Martin Scorsese has literally been trying for decades to mount an English screen adaptation of Shusaku Endo’s 1966 novel—a Japanese version, directed by Masahiro Shinoda from a script he co-wrote with the novelist, appeared in 1971—and the long-delayed result suggests that over the course of the protracted gestation process the material has perhaps somewhat atrophied in his hands. “Silence” turns out to be a curiously passionless passion project, a film that treats of great themes without attaining greatness itself. One can admire its ambition and craft, but while it raises important questions about religious faith and cultural identity, ultimately it fails to engender the devastating emotional impact it’s clearly aiming for.

The story is set in seventeenth-century Japan, in the aftermath of the Shimabara Rebellion of 1637-38, an uprising in the southwest of the island (the region around Nagasaki), mostly by recently-converted Christian peasants, against the Tokugawa shogunate. Previously sporadic persecution of Christians was now strictly enforced and western missionaries especially targeted. Two young Portuguese Jesuits—Sebastiao Rodrigues (Andrew Garfield) and Francisco Garrpe (Adam Driver)—receive permission from their superior (Ciaran Hinds) to travel to the dangerous region not merely to minister to the remaining Christians but to search for their revered mentor Cristavao Ferreira (Liam Neeson), who is reported to have renounced his faith during the persecution—an act of apostasy they cannot believe.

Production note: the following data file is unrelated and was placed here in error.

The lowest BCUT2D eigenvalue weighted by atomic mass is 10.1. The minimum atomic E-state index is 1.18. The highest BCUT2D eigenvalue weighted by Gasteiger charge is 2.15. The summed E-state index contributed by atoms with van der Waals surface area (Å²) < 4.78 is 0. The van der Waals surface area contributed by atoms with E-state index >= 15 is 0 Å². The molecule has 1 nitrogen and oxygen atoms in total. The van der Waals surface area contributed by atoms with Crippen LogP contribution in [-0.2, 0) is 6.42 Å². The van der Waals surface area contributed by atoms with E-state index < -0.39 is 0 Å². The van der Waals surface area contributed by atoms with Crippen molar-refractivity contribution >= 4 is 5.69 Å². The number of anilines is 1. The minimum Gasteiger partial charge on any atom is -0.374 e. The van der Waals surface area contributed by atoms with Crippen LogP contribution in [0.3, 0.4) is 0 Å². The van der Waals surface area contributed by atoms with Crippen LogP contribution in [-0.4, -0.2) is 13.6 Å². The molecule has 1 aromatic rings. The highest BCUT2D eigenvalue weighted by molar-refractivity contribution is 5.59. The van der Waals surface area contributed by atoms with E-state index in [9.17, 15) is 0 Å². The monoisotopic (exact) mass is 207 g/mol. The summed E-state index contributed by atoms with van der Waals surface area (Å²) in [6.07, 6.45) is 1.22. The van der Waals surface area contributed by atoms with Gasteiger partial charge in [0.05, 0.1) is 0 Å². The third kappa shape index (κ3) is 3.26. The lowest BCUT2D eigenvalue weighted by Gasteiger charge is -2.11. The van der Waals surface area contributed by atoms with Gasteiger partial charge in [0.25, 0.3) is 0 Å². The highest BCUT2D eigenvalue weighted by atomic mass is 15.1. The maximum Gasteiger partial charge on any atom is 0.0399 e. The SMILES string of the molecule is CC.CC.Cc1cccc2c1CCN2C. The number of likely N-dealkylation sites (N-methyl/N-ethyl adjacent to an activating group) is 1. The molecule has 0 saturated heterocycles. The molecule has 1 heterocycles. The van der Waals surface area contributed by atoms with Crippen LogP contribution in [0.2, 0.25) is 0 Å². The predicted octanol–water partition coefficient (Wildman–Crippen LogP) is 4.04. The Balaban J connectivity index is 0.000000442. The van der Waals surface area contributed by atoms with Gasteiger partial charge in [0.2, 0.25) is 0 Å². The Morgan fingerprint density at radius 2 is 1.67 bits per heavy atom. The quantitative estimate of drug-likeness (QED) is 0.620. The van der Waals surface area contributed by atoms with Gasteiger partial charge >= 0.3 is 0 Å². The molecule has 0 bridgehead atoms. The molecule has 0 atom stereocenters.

Smuggled into Japan from the slums of Macao by Kichijiro (Yosuke Kubozuka), a dissolute Japanese man who has himself apostatized and been traumatized by the experience, the priests find some hidden Christians with whom Rodrigues remains while Garrpe continues into the interior. The narrative focus is henceforth on Rodrigues, who witnesses the arrival of government forces led by the chief inquisitor, Inoue Masashige (Issey Ogata) and, taken prisoner, is compelled to watch villagers who refuse to deny their faith by trampling on an image of Christ gruesomely martyred.

The remainder of the film depicts the cat-and-mouse game between Rodrigues and the cunning, chatty inquisitor, who aims to entice the priest to apostatize, an act which would certainly demoralize the local Christians but also represent a cultural triumph of sorts. His methods are not terribly subtle but certainly effective—he makes the priest witness the brutally prolonged torture of his “flock” as well as the strange, elaborately staged combination of martyrdom and execution of Garrpe, and to cap the effort brings Ferreira, who has in fact renounced the faith and even taken a Japanese wife, to persuade his pupil to do likewise.

The issues raised by “Silence” are profound ones. Is one obligated to remain steadfast in adherence to one’s religious belief, even if doing so brings unimaginable pain to others? Or can a person, to save himself or others, go through the motions of apostatizing? This is hardly an issue new to seventeenth-century Japan: after all, Christians faced it during the Roman persecutions of the fourth century, when debate about those who had publicly lapsed gave rise to the Donatist movement. The film presents it not only by portraying Rodrigues’ agonized doubt over what to do—a circumstance exacerbated by the titular silence of God in response to his prayers (which, to the faithful, should recall the words of the crucified Christ addressed to God according to Matthew)—but by presenting the very plausible, very pragmatic arguments of the inquisitor and Ferreira that stand in sharp contrast to the lack of divine instruction. There is also the example of Kichijiro, who reappears periodically as both a tragic figure and a comic one, and who persistently asks for the forgiveness afforded by the sacrament of confession each time he lapses under pressure.